He says they don't do enough to bring fiscal sanity to Washington; Senator Rand Paul Republican of Kentucky is with us this evening. Senator Paul, the conservatives in the House can't round up the votes to pass their plan. Speaker (sic) Reid probably has 52 or 53 for his, but he doesn't have the 60 votes he would need to get it through the Senate. We are days away from a potential default. Would you prefer default to either of these two plans?

SEN. RAND PAUL (R), KENTUCKY: No. But the interesting thing is the conservatives did round up the votes, the conservatives in the Senate and the House. We got 234 votes in the House last week for "Cut, Cap and Balance" to balance the budget and to raise the debt ceiling the full two trillion, exactly what the president wants. So it's interesting the dynamic here because some are saying we're unwilling to compromise. We already offer the president $2 trillion increase in the debt ceiling. All we want in exchange is a balanced budget amendment to the Constitution.

KING: You have made that point, and the Republicans have been very clear that you also won't accept tax increases, some of the tax increases the president would want -- he would call them revenue increases. As it plays out, as you know, we've seen a generational split in the Republican Party, some of what I'll call the old guard, folks who have been here a while, say do you know what, we need to get this done. We can't let the United States default for the first time in its history.

Does part of this debate -- Senator John McCain who 2 1/2 years ago was the Republican nominee for the president was on the floor of the Senate yesterday. He was saying that, look, you don't have the votes to get a balanced budget amendment to the Constitution, so new members should put it aside and be willing to move on.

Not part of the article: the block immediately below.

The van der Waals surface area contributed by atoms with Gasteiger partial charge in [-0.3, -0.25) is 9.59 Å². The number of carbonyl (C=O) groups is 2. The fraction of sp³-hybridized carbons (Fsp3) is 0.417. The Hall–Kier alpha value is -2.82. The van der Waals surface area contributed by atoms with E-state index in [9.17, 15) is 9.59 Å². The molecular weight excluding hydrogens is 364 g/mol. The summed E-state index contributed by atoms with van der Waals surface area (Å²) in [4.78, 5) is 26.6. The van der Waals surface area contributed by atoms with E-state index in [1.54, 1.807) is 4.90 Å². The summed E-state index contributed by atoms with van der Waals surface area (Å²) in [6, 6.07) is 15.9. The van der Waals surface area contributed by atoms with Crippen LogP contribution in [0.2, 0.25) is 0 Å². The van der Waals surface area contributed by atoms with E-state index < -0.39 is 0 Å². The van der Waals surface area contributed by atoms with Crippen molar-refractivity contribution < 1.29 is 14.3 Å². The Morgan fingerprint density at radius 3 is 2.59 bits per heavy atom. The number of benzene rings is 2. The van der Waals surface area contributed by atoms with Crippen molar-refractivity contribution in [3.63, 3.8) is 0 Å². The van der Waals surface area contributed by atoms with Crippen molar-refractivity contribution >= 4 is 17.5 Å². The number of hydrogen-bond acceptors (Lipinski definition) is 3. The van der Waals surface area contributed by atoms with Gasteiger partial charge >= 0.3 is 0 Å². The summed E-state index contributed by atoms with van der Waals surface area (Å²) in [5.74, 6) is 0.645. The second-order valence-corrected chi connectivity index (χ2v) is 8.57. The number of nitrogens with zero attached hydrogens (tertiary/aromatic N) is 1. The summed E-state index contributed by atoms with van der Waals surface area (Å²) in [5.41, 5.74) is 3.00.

I want you to listen to Senator McCain as he read from an editorial here in making his case from the "Wall Street Journal."

(BEGIN VIDEO CLIP) SEN. JOHN MCCAIN (R), ARIZONA: Democrats would have no choice but to pass a balanced budget amendment and reform entitlements and the Tea Party hobbits could return to middle earth having defeated Mordor.

This is the kind of crack political thinking that turned Sharron Angle and Christine O'Donnell into GOP Senate nominees.

(END VIDEO CLIP)

KING: You were a member of the new Tea Party class, Christine O'Donnell and Sharron Angle, didn't make it, you did.

What's your message to Senator McCain?

PAUL: Well, not directly to him but those who love "Lords of the Ring." I would say, you know, I'd rather be a hobbit than a troll. And the hobbits were the good guys. They were the heroes in the battle for middle earth between good and evil.

And there's a certain amount of good and evil up here in the sense that I think it is evil to put these bills on to the next generation and not pay them now. The reason I'm against the Boehner plan and against the Reid plan is both of them will add $7 trillion to $8 trillion of debt over the next 10 years. I don't think we have 10 years to add trillions more debt to the country.

KING: And so help us understand. You're not going to get -- you made the case for cut, cap and balance. The president said he won't sign it. Leader Reid won't bring to the floor of the Senate. He has the power and authority, and the president has the veto pen.

So, to somebody in your home state of Kentucky, or anybody else watching, no matter their political persuasion, who if we default might see higher interest rates, might see a hit to an already struggling job market, what is Senator Paul's message for them about how would you get us out of this?

PAUL: I'm still willing to negotiate. Ours is the only plan that's passed any House. So, give us some credit of actually getting together a coalition of Republicans and Democrats and we passed the House.

I'm willing to talk to the president. I sent a letter to the president today. I'm willing to accept most of what he wants, cuts, the caps he wants, and I'm willing to give him beyond -- I know he's concerned about having time to fund raise, I'm willing to let him get out on the campaign and fund raise and not have to worry about this. We'll give him $2 trillion, all we want is a promise that we'll balance the budget, and it would be over a seven- to eight-year period, is that too much to ask?

KING: Senator Rand Paul of Kentucky -- appreciate your time tonight. You raise the question at the end.

Let's put it right now to Gene Sperling at the White House. He's the president's director of the National Economic Council.